It is sad to note that the spirit of patriotism is shrinking in this country. We live like we have borrowed this country from elsewhere. With the shrinking spirit of patriotism is the growing spirit of irresponsibility as most Malawian people are no longer responsible. This is visible in physical vandalism (i.e removing road signs, urinating anywhere) and cash gate. It does appear to us that most people would love to enjoy their freedoms and rights without attendant responsibilities. Yet for this nation to develop and to improve we need committed people, we need patriots. We, in CCJP therefore call all people to radically change their senses of perception and patriotism; we must learn to love our mother land if we must transform Malawi. Without strong spirit of patriotism, we are killing the future of our children and future generations.

    1. Role of Donors

The role of donors in developing countries like Malawi cannot be over emphasised but sometimes their role is ambiguous as they change their agenda from time to time.  The top down approach is not helping either. Objectivity of some of the policies is questionable as sometimes some policies do not reflect the local contextual needs. Additionally, recruitment of expatriates in position which Malawians ably can handle is denying many local citizens access to employment and use of different rates between locals and international staff in program delivery is a mockery to issues of equity and social justice. We therefore ask for proper regulation and dialogue between Malawi government and the cooperating donors so that there should not be ambiguity in their good works.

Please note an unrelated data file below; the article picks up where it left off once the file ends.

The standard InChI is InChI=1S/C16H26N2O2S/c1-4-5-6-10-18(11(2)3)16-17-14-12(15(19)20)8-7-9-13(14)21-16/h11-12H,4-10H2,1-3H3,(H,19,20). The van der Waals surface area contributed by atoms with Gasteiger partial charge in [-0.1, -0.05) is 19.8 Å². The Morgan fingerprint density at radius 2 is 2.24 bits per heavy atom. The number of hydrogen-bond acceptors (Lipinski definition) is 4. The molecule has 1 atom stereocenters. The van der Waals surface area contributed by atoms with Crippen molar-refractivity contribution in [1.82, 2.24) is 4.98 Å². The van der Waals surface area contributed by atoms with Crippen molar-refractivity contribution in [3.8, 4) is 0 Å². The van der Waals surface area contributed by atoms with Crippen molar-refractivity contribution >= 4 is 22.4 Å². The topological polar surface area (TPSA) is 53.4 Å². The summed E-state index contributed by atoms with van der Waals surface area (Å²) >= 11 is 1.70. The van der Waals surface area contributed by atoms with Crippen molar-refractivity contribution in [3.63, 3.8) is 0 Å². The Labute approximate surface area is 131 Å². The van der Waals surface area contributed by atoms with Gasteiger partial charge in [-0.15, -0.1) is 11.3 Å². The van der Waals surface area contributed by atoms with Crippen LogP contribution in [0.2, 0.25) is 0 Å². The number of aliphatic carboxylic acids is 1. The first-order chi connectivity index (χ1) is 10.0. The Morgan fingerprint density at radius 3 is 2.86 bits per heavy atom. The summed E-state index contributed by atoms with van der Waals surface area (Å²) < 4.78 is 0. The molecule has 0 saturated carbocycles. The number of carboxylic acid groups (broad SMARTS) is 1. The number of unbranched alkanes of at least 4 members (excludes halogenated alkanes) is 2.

1. Human Trafficking and Illegal Immigrants

CCJP is further worried that trafficking of little girls is still continuing despite increased levels of awareness of such vice in our communities. Furthermore, the participation of Malawians in aiding illegal immigrants is a very sad development to our country especially in the context of Ebola and many other crimes occurring in Africa. Despite their illegality, the increased frequencies in the occurrences of these vices boarder around lack of patriotism, lack of respect for human dignity of others and sheer obsession with making monitory gains. CCJP wonders where our umunthu concept is in the face of personal riches.

    1. Lack of Corporate Social Responsibility (CSR)

There is absence of legal framework for investor’s corporate social responsibility in Malawi. As such investors are involved in the works that would have been under corporate responsibility but dealt with like charity work. A lot of companies make immoral profits but give back irrelevant CSR like sponsoring golf or buying a ticket for one person to go abroad to watch soccer. We are encouraging government to come out quickly with a legal and policy framework that is enabling for companies and communities to share resources for the development of all and mandate companies to commit to ploughing back to communities resources they extract from the same. Through properly regulated CSR, Malawi government can have its development efforts complimented by investors and in its absence, we are losing a lot.

  1. Conclusion

We in CCJP bring these issues forward for government, parliament, CSOs, development partners, Malawi citizens in general to take stock of their roles, their commitments, their omissions and their vision as they ponder on these issues. One philosopher long time ago said “life unexamined is not worth living” It is this examination we are calling for so that Malawi becomes a better place to live in where the principles of transparency, accountability, responsiveness, the common good, solidarity with the poor and the marginalised are properly lived. We do hope that these issues will provoke dialogue and national interrogation worth bringing about the desired change to the status quo we live in today.

Another and a better Malawi is possible if we become responsible citizens that keep in check our leaders  as often times bad leadership is anchored by bad citizenry. God Bless mother Malawi

On behalf of the Justice and Peace Commission of the Episcopal Conference of Malawi

Chris Chisoni- National Secretary December 6, 2014.